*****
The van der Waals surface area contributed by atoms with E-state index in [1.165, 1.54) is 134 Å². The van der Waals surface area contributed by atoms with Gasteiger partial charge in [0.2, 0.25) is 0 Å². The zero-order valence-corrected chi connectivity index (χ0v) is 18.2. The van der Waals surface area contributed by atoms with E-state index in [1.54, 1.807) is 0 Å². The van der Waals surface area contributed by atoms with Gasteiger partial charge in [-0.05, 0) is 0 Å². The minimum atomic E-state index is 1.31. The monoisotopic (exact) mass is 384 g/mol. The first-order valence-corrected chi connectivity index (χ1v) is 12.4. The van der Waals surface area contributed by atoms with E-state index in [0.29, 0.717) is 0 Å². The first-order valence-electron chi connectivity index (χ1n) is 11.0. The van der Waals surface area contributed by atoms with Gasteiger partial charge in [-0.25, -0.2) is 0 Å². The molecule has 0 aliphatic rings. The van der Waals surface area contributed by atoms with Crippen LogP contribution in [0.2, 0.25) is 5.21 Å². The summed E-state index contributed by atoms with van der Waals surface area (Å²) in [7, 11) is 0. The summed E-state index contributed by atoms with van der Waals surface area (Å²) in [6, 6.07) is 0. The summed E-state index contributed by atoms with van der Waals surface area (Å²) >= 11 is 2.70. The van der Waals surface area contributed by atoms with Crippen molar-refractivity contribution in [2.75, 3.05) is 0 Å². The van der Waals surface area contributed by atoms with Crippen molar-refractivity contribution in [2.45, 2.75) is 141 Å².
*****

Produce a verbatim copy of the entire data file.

The van der Waals surface area contributed by atoms with E-state index in [1.165, 1.54) is 134 Å². The van der Waals surface area contributed by atoms with Gasteiger partial charge in [0.2, 0.25) is 0 Å². The zero-order valence-corrected chi connectivity index (χ0v) is 18.2. The van der Waals surface area contributed by atoms with E-state index in [1.54, 1.807) is 0 Å². The van der Waals surface area contributed by atoms with Gasteiger partial charge in [-0.05, 0) is 0 Å². The minimum atomic E-state index is 1.31. The monoisotopic (exact) mass is 384 g/mol. The first-order valence-corrected chi connectivity index (χ1v) is 12.4. The van der Waals surface area contributed by atoms with E-state index in [0.29, 0.717) is 0 Å². The first-order valence-electron chi connectivity index (χ1n) is 11.0. The van der Waals surface area contributed by atoms with Gasteiger partial charge in [-0.25, -0.2) is 0 Å². The molecule has 0 aliphatic rings. The van der Waals surface area contributed by atoms with Crippen LogP contribution in [0.2, 0.25) is 5.21 Å². The summed E-state index contributed by atoms with van der Waals surface area (Å²) in [7, 11) is 0. The summed E-state index contributed by atoms with van der Waals surface area (Å²) in [6, 6.07) is 0. The summed E-state index contributed by atoms with van der Waals surface area (Å²) >= 11 is 2.70. The van der Waals surface area contributed by atoms with Crippen molar-refractivity contribution in [2.75, 3.05) is 0 Å². The van der Waals surface area contributed by atoms with Crippen molar-refractivity contribution in [2.45, 2.75) is 141 Å².